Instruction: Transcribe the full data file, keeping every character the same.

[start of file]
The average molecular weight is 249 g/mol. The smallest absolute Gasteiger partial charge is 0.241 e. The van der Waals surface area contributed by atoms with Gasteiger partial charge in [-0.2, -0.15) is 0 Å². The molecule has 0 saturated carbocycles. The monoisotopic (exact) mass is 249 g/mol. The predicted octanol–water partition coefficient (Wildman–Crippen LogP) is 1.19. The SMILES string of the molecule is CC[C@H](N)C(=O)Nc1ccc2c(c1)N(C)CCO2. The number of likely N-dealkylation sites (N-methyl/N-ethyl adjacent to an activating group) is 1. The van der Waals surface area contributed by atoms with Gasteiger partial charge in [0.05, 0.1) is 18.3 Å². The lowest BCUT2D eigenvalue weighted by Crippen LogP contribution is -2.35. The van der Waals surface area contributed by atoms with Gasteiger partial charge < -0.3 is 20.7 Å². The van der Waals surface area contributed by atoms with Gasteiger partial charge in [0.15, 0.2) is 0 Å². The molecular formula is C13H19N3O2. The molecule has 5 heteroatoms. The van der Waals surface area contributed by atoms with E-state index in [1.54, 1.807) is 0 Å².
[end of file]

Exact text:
The average molecular weight is 249 g/mol. The smallest absolute Gasteiger partial charge is 0.241 e. The van der Waals surface area contributed by atoms with Gasteiger partial charge in [-0.2, -0.15) is 0 Å². The molecule has 0 saturated carbocycles. The monoisotopic (exact) mass is 249 g/mol. The predicted octanol–water partition coefficient (Wildman–Crippen LogP) is 1.19. The SMILES string of the molecule is CC[C@H](N)C(=O)Nc1ccc2c(c1)N(C)CCO2. The number of likely N-dealkylation sites (N-methyl/N-ethyl adjacent to an activating group) is 1. The van der Waals surface area contributed by atoms with Gasteiger partial charge in [0.05, 0.1) is 18.3 Å². The lowest BCUT2D eigenvalue weighted by Crippen LogP contribution is -2.35. The van der Waals surface area contributed by atoms with Gasteiger partial charge < -0.3 is 20.7 Å². The van der Waals surface area contributed by atoms with Gasteiger partial charge in [0.15, 0.2) is 0 Å². The molecular formula is C13H19N3O2. The molecule has 5 heteroatoms. The van der Waals surface area contributed by atoms with E-state index in [1.54, 1.807) is 0 Å².